headquarters, but other than that, we don’t really know the staff in other cities. Each office has its own Administrator, of course, who is responsible for the payroll and generally managing staff issues. The Office Manager is the person who conducts the recruitment and if necessary, the firing of staff.

We’re very cost conscious here at DrainFlow and we don’t want to spend a lot of money on any changes, so your main objective is to improve our recruitment, compensation and training so that we can keep our competitive position in this region. What do you suggest we do?”


Having done some research into Drainflow’s records, you discover the following information:

1. Each office has an average of ten qualified plumbers and 25 assistant plumbers. There is also an Administrator in each office as well as some support staff such as invoicing clerks, purchasing clerks, and sales agents.

2. The Call Centre (CC) is centralized at the HQ in Thessaloniki. The CC staff do not know the plumbers personally and are issued a daily “availability sheet” for each office which they use to allocate plumbers and assistant plumbers to jobs as they are called in. There are often mistakes in the allocation sheets (personnel are ill; have already been allocated jobs by their Admnistrator etc).

3. The turnover amongst plumbers is high – usually around 30 certified plumbers exit the company every year. Amongst CC staff, the average operator stays only around 6 months and the CC Manager spends most of her time recruiting and interviewing replacement candidates. Assistant plumbers vary widely in expertise and the replacement numbers fluctuate widely between different offices.

4. There appears to be little managerial control – The Administrators complain of being over-worked and unable to complete their work schedules since they spend so much of their time having to deal with ‘people issues’. The only centralized management process is that plumbers and assistant plumbers have to call the CC when they have finished their jobs and to be allocated the next one. The number of jobs completed per day per plumber varies between two and six. Only emergency repairs (charged at an additional €50) are undertaken after 17:00 on weekdays or at the weekends.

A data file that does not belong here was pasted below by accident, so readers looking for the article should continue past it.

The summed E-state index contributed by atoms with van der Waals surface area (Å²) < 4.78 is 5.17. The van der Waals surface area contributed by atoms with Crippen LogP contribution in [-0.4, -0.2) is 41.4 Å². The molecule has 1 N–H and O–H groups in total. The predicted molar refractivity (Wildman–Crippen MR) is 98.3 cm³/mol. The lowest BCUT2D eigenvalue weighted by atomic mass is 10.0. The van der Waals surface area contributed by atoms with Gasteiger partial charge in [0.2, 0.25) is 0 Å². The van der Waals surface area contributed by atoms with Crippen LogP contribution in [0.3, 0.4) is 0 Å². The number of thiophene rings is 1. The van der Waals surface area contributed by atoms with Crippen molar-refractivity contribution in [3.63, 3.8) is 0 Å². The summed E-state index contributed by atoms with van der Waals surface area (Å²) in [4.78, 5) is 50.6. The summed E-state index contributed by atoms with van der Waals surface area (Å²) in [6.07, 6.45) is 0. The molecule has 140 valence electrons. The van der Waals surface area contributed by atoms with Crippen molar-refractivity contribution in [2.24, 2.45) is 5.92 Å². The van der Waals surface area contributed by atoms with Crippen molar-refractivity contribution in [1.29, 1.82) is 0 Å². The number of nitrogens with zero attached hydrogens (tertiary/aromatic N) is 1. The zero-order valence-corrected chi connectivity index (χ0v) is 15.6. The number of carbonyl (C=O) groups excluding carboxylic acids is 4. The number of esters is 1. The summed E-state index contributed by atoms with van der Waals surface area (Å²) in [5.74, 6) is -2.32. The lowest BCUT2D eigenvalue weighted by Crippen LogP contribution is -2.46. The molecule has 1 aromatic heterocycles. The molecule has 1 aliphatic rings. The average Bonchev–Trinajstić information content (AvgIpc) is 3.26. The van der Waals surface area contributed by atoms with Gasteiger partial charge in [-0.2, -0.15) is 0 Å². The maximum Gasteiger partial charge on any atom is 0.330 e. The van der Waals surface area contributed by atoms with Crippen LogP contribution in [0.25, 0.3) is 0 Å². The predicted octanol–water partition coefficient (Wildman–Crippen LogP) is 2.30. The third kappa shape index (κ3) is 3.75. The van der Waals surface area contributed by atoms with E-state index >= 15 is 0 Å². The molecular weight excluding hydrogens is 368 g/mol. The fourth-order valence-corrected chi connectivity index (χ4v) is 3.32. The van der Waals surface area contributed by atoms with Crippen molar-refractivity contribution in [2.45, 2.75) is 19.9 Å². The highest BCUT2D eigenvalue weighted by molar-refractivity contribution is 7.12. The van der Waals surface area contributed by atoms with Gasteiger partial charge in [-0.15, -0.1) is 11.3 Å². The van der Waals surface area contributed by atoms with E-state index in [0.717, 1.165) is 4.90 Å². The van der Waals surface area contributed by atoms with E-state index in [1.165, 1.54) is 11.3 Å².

Exceptional 90-100

Good 80-89

Fair 70-79

Marginal fail 60-69

Fail <60

Depth of research (30%)

Evidence of extensive research in relevant areas, demonstrating an excellent understanding of the relevant theory and the task at hand.

Evidence of a good amount of research in relevant areas, demonstrating a good understanding of most of the relevant theory and the task at hand.

Evidence of some research in relevant areas, although some irrelevant information may be included as padding.

Limited evidence of research that is often irrelevant or too superficial for any conclusions to be drawn.

Almost no evidence of research. Irrelevant, superficial information provided.

Application of knowledge


Students link relevant theory to their chosen company extremely well, showing excellent application of knowledge.

Students link relevant theory to their chosen company well, showing good application of knowledge.

Students make a fair attempt at linking some relevant theory to their chosen company, although some misunderstandings may be in evidence.

Students make some attempt at linking theory to their chosen company, although there are some misunderstandings.

Students make little to no attempt at linking theory to their chosen company and demonstrate major misunderstandings.

Evaluation (30%)


Students develop a strong, coherent response to the question, assembling the results of their research and application well.

Students develop a coherent response to the question, assembling the results of their research and application mostly well.

Students make a fair attempt at responding to the question, sometimes missing the opportunity to establish links between research and application.

Students make some attempt to respond to the question but their stance may be unclear. Opportunities will be missed to establish links between research and application.

Students make little to no attempt to respond to the question. Few or no links established between research and application.

Communication (10%)

Students communicate their ideas extremely clearly and concisely.

Students communicate their ideas clearly and concisely.

Students communicate their ideas with some clarity and concision.

Students often communicate their ideas without clarity and concision, falling short of expected standards.

Students fail to communicate their ideas clearly and concisely, falling well short of expected standards.